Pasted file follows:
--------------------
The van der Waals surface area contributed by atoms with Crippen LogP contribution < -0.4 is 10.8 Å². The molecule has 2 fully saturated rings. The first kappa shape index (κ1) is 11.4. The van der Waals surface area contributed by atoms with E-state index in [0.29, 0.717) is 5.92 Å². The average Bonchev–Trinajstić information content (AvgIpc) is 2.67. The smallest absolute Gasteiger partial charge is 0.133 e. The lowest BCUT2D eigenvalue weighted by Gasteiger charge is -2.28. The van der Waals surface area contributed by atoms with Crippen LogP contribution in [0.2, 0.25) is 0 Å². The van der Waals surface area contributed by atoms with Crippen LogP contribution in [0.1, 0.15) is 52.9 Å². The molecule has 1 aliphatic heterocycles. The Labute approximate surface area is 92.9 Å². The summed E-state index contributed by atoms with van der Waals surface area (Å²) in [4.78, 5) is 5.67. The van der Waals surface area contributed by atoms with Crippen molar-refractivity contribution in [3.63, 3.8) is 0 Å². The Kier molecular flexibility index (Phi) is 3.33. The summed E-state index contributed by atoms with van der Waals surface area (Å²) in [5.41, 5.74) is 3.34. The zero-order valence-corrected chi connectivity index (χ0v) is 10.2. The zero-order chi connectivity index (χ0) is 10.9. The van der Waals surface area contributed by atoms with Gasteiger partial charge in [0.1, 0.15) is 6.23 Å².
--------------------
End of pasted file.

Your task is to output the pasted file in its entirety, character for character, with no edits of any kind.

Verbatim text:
The van der Waals surface area contributed by atoms with Crippen LogP contribution < -0.4 is 10.8 Å². The molecule has 2 fully saturated rings. The first kappa shape index (κ1) is 11.4. The van der Waals surface area contributed by atoms with E-state index in [0.29, 0.717) is 5.92 Å². The average Bonchev–Trinajstić information content (AvgIpc) is 2.67. The smallest absolute Gasteiger partial charge is 0.133 e. The lowest BCUT2D eigenvalue weighted by Gasteiger charge is -2.28. The van der Waals surface area contributed by atoms with Crippen LogP contribution in [0.2, 0.25) is 0 Å². The van der Waals surface area contributed by atoms with Crippen LogP contribution in [0.1, 0.15) is 52.9 Å². The molecule has 1 aliphatic heterocycles. The Labute approximate surface area is 92.9 Å². The summed E-state index contributed by atoms with van der Waals surface area (Å²) in [4.78, 5) is 5.67. The van der Waals surface area contributed by atoms with Crippen molar-refractivity contribution in [3.63, 3.8) is 0 Å². The Kier molecular flexibility index (Phi) is 3.33. The summed E-state index contributed by atoms with van der Waals surface area (Å²) in [5.41, 5.74) is 3.34. The zero-order valence-corrected chi connectivity index (χ0v) is 10.2. The zero-order chi connectivity index (χ0) is 10.9. The van der Waals surface area contributed by atoms with Gasteiger partial charge in [0.1, 0.15) is 6.23 Å².